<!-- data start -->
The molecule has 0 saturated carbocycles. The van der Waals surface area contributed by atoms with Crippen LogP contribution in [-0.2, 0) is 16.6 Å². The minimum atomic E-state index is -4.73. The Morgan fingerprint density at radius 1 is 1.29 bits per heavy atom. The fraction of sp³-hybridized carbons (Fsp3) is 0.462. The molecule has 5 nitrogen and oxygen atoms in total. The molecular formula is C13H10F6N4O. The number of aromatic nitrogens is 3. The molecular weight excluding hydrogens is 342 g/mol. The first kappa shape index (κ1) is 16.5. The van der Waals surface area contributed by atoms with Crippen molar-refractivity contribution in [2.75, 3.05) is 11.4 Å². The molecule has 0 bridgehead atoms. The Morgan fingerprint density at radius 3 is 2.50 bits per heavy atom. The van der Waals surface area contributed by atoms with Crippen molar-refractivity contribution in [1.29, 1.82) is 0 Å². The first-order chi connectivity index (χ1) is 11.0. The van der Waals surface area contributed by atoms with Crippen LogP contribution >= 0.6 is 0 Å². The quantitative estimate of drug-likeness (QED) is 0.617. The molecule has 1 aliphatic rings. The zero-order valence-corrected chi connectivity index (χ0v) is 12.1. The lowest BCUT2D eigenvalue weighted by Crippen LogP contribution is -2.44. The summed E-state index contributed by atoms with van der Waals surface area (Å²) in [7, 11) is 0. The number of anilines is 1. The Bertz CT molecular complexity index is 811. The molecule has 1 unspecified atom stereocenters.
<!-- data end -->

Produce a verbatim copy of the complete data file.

The molecule has 0 saturated carbocycles. The van der Waals surface area contributed by atoms with Crippen LogP contribution in [-0.2, 0) is 16.6 Å². The minimum atomic E-state index is -4.73. The Morgan fingerprint density at radius 1 is 1.29 bits per heavy atom. The fraction of sp³-hybridized carbons (Fsp3) is 0.462. The molecule has 5 nitrogen and oxygen atoms in total. The molecular formula is C13H10F6N4O. The number of aromatic nitrogens is 3. The molecular weight excluding hydrogens is 342 g/mol. The first kappa shape index (κ1) is 16.5. The van der Waals surface area contributed by atoms with Crippen molar-refractivity contribution in [2.75, 3.05) is 11.4 Å². The molecule has 0 bridgehead atoms. The Morgan fingerprint density at radius 3 is 2.50 bits per heavy atom. The van der Waals surface area contributed by atoms with Crippen molar-refractivity contribution in [1.29, 1.82) is 0 Å². The first-order chi connectivity index (χ1) is 11.0. The van der Waals surface area contributed by atoms with Crippen LogP contribution >= 0.6 is 0 Å². The quantitative estimate of drug-likeness (QED) is 0.617. The molecule has 1 aliphatic rings. The zero-order valence-corrected chi connectivity index (χ0v) is 12.1. The lowest BCUT2D eigenvalue weighted by Crippen LogP contribution is -2.44. The summed E-state index contributed by atoms with van der Waals surface area (Å²) in [7, 11) is 0. The number of anilines is 1. The Bertz CT molecular complexity index is 811. The molecule has 1 unspecified atom stereocenters.